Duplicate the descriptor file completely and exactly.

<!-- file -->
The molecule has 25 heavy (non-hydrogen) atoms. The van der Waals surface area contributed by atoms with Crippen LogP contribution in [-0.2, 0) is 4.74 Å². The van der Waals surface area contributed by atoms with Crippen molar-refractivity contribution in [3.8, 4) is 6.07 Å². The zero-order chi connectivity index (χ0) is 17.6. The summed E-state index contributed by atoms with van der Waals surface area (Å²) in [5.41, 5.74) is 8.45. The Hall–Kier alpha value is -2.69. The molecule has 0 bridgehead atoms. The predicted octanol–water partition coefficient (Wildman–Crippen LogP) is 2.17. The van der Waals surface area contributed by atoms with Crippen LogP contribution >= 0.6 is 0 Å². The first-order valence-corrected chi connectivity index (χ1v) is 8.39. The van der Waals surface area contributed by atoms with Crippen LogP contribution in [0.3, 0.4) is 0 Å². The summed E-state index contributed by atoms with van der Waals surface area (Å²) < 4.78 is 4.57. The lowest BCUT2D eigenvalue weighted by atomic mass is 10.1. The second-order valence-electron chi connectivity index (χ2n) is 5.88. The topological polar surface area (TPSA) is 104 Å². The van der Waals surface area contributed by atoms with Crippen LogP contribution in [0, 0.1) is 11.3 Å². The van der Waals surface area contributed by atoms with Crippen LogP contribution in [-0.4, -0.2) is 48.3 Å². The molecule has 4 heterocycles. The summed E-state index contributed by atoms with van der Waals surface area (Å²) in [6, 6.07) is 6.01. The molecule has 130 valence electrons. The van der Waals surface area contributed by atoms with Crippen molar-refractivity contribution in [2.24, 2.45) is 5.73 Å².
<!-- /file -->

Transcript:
The molecule has 25 heavy (non-hydrogen) atoms. The van der Waals surface area contributed by atoms with Crippen LogP contribution in [-0.2, 0) is 4.74 Å². The van der Waals surface area contributed by atoms with Crippen molar-refractivity contribution in [3.8, 4) is 6.07 Å². The zero-order chi connectivity index (χ0) is 17.6. The summed E-state index contributed by atoms with van der Waals surface area (Å²) in [5.41, 5.74) is 8.45. The Hall–Kier alpha value is -2.69. The molecule has 0 bridgehead atoms. The predicted octanol–water partition coefficient (Wildman–Crippen LogP) is 2.17. The van der Waals surface area contributed by atoms with Crippen LogP contribution >= 0.6 is 0 Å². The first-order valence-corrected chi connectivity index (χ1v) is 8.39. The van der Waals surface area contributed by atoms with Crippen LogP contribution in [0.3, 0.4) is 0 Å². The summed E-state index contributed by atoms with van der Waals surface area (Å²) < 4.78 is 4.57. The lowest BCUT2D eigenvalue weighted by atomic mass is 10.1. The second-order valence-electron chi connectivity index (χ2n) is 5.88. The topological polar surface area (TPSA) is 104 Å². The van der Waals surface area contributed by atoms with Crippen LogP contribution in [0, 0.1) is 11.3 Å². The van der Waals surface area contributed by atoms with Crippen LogP contribution in [-0.4, -0.2) is 48.3 Å². The molecule has 4 heterocycles. The summed E-state index contributed by atoms with van der Waals surface area (Å²) in [6, 6.07) is 6.01. The molecule has 130 valence electrons. The van der Waals surface area contributed by atoms with Crippen molar-refractivity contribution in [2.24, 2.45) is 5.73 Å².